Musingly and slowly the Dictator devoured the contents of this epistle. “No,” he said to himself — “no; he who has tasted power can no longer enjoy repose. Yet, Danton, Danton! thou wert right; better to be a poor fisherman than to govern men.” (“Il vaudrait mieux,” said Danton, in his dungeon, “etre un pauvre pecheur que de gouverner les hommes.”)

The door opened, and Payan reappeared and whispered Robespierre, “All is safe! See the man.”

The Dictator, satisfied, summoned his attendant Jacobin to conduct Nicot to his presence. The painter entered with a fearless expression in his deformed features, and stood erect before Robespierre, who scanned him with a sidelong eye.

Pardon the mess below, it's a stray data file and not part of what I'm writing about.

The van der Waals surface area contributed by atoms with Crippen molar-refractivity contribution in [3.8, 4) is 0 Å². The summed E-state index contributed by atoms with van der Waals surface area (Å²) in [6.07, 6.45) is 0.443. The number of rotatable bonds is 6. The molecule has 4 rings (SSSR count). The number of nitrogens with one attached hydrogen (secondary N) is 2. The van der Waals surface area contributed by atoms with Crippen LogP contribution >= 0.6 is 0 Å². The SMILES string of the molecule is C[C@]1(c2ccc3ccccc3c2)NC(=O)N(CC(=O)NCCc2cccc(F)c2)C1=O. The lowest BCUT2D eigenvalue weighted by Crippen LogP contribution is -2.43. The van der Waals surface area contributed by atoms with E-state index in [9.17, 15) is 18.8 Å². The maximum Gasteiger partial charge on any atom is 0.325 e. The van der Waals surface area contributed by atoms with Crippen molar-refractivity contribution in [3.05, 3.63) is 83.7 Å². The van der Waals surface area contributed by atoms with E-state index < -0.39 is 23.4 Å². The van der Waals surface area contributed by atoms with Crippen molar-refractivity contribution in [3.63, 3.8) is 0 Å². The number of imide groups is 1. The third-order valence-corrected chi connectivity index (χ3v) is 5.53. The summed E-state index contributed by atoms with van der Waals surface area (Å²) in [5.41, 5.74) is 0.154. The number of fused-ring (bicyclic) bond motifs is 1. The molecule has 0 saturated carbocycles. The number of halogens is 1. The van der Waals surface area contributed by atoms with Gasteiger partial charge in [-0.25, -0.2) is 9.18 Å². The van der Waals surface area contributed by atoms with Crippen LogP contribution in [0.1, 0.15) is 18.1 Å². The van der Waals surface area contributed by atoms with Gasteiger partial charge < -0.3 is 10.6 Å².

It is remarkable that most of the principal actors of the Revolution were singularly hideous in appearance — from the colossal ugliness of Mirabeau and Danton, or the villanous ferocity in the countenances of David and Simon, to the filthy squalor of Marat, the sinister and bilious meanness of the Dictator’s features. But Robespierre, who was said to resemble a cat, had also a cat’s cleanness; and his prim and dainty dress, his shaven smoothness, the womanly whiteness of his lean hands, made yet more remarkable the disorderly ruffianism that characterised the attire and mien of the painter-sans-culotte.

“And so, citizen,” said Robespierre, mildly, “thou wouldst speak with me? I know thy merits and civism have been overlooked too long. Thou wouldst ask some suitable provision in the state? Scruple not — say on!”